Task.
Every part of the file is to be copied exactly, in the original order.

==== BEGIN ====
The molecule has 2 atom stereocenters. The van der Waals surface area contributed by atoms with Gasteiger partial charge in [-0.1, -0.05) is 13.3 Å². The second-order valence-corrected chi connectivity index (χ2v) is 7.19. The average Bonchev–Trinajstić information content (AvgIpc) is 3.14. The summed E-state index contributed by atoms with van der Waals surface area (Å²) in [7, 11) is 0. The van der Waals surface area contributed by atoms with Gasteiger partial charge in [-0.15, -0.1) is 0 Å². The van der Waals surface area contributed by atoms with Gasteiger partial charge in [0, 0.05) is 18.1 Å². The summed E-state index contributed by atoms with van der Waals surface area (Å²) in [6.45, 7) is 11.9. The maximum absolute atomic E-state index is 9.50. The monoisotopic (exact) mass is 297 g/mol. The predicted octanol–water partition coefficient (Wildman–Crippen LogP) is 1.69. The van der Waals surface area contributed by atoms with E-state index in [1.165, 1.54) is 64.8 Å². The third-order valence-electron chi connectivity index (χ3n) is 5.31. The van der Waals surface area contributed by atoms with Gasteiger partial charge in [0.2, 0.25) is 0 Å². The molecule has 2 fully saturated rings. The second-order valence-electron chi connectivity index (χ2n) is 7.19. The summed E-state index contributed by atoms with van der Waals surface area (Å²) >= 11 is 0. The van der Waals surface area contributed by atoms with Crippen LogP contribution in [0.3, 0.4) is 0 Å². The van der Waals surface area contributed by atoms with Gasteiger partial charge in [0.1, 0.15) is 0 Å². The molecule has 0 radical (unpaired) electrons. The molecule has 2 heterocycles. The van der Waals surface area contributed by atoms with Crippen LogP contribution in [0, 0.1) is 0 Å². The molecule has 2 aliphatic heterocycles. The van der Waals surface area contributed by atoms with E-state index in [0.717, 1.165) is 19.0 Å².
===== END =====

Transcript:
The molecule has 2 atom stereocenters. The van der Waals surface area contributed by atoms with Gasteiger partial charge in [-0.1, -0.05) is 13.3 Å². The second-order valence-corrected chi connectivity index (χ2v) is 7.19. The average Bonchev–Trinajstić information content (AvgIpc) is 3.14. The summed E-state index contributed by atoms with van der Waals surface area (Å²) in [7, 11) is 0. The van der Waals surface area contributed by atoms with Gasteiger partial charge in [-0.15, -0.1) is 0 Å². The van der Waals surface area contributed by atoms with Gasteiger partial charge in [0, 0.05) is 18.1 Å². The summed E-state index contributed by atoms with van der Waals surface area (Å²) in [6.45, 7) is 11.9. The maximum absolute atomic E-state index is 9.50. The monoisotopic (exact) mass is 297 g/mol. The predicted octanol–water partition coefficient (Wildman–Crippen LogP) is 1.69. The van der Waals surface area contributed by atoms with E-state index in [1.165, 1.54) is 64.8 Å². The third-order valence-electron chi connectivity index (χ3n) is 5.31. The van der Waals surface area contributed by atoms with Gasteiger partial charge in [0.2, 0.25) is 0 Å². The molecule has 2 fully saturated rings. The second-order valence-electron chi connectivity index (χ2n) is 7.19. The summed E-state index contributed by atoms with van der Waals surface area (Å²) >= 11 is 0. The van der Waals surface area contributed by atoms with Crippen LogP contribution in [0.3, 0.4) is 0 Å². The van der Waals surface area contributed by atoms with Gasteiger partial charge in [0.1, 0.15) is 0 Å². The molecule has 0 radical (unpaired) electrons. The molecule has 2 heterocycles. The van der Waals surface area contributed by atoms with Crippen LogP contribution in [0, 0.1) is 0 Å². The molecule has 2 aliphatic heterocycles. The van der Waals surface area contributed by atoms with E-state index in [0.717, 1.165) is 19.0 Å².